Prerequisites: You require the following package installed on your Linux distro:
Download the latest source tar ball from: http://www.rsnapshot.org/downloads.html
Now, untar the source code package.
# tar xzvf rsnapshot-1.3.1.tar.gz
Change to the source directory and run the configure script:
# cd rsnapshot-1.3.1/
# ./configure –sysconfdir=/etc
# make install
Now rsnapshot is installed under /usr/local, with the config file in /etc
Rsnapshot Configuration – Specify the destination media / parition:
The major configuration changes to be done is to specify the backup destination / media and to specify what all to backup every few hours.
A sample copy of the rsnapshot config file is provided with the package. We need to just copy the file.
# cp /etc/rsnapshot.conf.default /etc/rsnapshot.conf
# vi /etc/rsnapshot.conf
The main directive that requires changes are as follows:
Here the backup destination is a different partition /backupdrive and ‘.snapshot’ is the folder where all the backups are stored.
Now, modify the path to the various programs like rm for removing files, rsync, ssh etc. Usually, you won’t need to update anything here unless you have customized the path to your various utilities.
By default backup interval is set as follows:
interval hourly 6
interval daily 7
interval weekly 4
This means that rsnapshot is taken every four hours, or six times a day (these are the hourly intervals), 7 times a week, 4 times a month. Thus it covers the whole month (4 weeks). You don’t need to update anything here unless you want any changes in hourly backups.
Now, configure the backup points:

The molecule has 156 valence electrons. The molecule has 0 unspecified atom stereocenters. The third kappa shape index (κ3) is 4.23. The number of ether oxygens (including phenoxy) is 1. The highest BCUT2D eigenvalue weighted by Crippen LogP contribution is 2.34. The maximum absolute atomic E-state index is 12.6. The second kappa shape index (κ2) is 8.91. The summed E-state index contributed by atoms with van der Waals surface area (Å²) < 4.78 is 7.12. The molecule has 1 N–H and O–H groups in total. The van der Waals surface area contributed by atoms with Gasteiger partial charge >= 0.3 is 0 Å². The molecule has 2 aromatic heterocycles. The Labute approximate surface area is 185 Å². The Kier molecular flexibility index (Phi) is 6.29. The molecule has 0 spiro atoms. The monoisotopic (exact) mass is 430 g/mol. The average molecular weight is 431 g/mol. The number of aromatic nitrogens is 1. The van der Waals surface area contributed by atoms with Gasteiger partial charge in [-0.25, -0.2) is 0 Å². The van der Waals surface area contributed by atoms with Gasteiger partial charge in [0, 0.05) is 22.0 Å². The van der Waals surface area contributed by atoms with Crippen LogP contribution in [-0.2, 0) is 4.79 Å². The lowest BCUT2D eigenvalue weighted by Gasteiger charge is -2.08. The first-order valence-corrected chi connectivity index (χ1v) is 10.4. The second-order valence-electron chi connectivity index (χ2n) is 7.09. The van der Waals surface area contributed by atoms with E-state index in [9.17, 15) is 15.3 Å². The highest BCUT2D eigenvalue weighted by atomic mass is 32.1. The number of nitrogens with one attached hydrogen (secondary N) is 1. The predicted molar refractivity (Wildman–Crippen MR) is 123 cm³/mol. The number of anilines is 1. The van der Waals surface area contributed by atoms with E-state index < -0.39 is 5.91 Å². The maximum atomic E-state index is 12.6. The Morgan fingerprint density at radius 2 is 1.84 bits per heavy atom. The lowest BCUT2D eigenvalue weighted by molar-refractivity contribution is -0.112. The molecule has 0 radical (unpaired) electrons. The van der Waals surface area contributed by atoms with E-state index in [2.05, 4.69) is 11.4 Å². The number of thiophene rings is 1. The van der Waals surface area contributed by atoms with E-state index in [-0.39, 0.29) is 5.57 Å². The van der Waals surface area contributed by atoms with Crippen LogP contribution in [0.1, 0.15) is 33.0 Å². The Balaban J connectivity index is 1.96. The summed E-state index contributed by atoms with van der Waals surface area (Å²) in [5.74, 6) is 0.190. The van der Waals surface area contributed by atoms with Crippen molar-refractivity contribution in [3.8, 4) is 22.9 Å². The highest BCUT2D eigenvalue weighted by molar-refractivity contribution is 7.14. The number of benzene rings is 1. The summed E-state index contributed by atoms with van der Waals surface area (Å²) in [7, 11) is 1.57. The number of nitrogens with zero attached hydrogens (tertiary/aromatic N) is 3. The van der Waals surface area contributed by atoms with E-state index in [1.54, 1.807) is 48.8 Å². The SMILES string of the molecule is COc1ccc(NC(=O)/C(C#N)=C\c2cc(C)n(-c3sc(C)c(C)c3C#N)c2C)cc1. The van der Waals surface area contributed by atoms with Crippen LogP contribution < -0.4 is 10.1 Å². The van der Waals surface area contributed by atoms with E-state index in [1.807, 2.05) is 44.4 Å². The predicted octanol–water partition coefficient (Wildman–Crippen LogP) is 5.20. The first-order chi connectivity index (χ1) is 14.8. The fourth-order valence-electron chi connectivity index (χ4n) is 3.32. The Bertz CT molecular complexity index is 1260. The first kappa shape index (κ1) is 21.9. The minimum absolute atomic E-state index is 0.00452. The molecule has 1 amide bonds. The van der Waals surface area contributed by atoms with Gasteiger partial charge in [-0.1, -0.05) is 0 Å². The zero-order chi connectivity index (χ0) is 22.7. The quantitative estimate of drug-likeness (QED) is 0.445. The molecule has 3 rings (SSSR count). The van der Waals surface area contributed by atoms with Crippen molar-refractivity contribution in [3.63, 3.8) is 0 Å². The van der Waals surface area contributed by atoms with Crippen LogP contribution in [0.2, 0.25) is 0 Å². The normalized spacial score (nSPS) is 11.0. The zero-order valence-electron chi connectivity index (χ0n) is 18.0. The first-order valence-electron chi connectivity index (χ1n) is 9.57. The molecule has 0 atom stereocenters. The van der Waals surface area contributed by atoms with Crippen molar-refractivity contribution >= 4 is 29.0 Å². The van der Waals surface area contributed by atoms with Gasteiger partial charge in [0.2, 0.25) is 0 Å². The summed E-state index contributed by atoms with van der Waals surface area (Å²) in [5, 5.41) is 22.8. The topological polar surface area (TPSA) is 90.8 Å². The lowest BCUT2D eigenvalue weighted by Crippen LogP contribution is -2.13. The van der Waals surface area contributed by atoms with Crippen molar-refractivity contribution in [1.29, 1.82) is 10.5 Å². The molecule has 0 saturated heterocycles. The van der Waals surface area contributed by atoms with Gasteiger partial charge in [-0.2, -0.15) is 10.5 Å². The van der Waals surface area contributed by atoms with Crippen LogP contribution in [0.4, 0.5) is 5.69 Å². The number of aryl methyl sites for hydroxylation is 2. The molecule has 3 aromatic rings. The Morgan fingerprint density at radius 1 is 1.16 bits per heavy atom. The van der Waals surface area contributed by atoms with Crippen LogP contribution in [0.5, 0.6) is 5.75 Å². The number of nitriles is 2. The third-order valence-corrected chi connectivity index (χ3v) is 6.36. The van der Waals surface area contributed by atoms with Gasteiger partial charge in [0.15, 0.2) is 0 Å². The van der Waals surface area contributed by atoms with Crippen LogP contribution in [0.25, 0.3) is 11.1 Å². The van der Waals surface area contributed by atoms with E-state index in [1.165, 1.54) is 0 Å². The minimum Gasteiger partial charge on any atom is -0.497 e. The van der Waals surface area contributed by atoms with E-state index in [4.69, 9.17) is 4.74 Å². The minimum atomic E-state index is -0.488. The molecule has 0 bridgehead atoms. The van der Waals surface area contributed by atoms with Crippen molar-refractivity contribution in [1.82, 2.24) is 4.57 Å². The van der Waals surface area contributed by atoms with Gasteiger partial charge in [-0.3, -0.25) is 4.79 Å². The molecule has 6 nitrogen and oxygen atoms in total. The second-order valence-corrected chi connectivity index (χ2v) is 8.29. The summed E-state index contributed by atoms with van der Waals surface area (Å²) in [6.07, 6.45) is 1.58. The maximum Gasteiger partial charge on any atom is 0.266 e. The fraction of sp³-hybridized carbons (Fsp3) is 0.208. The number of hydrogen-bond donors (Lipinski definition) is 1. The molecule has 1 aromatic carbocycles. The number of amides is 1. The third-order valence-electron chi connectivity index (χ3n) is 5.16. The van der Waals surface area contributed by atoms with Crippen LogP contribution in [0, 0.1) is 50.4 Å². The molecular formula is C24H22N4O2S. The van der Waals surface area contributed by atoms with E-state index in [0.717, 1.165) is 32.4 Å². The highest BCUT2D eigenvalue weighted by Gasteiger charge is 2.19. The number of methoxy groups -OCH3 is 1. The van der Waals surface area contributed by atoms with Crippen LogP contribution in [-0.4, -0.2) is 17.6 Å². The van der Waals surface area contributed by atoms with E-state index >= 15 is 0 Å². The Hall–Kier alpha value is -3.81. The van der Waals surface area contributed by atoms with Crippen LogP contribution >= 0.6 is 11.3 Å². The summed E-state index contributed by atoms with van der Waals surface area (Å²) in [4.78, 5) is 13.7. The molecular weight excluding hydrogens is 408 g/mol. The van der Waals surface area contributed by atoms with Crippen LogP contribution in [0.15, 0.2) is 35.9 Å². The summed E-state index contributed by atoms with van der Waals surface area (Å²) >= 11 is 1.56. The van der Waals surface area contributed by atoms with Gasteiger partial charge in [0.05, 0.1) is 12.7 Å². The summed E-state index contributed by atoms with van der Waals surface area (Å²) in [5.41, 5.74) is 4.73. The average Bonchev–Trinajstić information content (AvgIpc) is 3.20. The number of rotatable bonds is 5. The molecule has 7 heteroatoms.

backup /home/soj/ localhost/
backup /etc/ localhost/
backup /usr/local/ localhost/
Here in the first line, “backup” parameter says what to backup, followed by “/home/soj”, which means the home folder of user “soj” should be backed up to a destination (third column) which is relative to the snapshot_root; in our case “/backupdrive/.snapshots/”
NOTE: In the above backup points is that each column is separated by tab delimiter and not spaces.
You can now test the snapshot configuration with the following command:
# rsnapshot configtest
You can verify hourly backup configuration as follows:
# rsnapshot -t hourly
The above command simulates an hourly backup and prints out the command that will be executes once it’s run for real.
Now, you can edit the cron job to automate the rsnapshot process:
# crontab -e
Add the following entries,
0 */4 * * * /usr/local/bin/rsnapshot hourly
30 23 * * * /usr/local/bin/rsnapshot daily
Cron should be timed in a way that the hourly backup is finished before performing the daily backup.
Also, rsnapshot can be used to perform remote backups. Check the configuration file for more information on it.
This is a video I have created when I setup a new partition for backup and then configured rsnapshot to start backing up files and folders every four hours.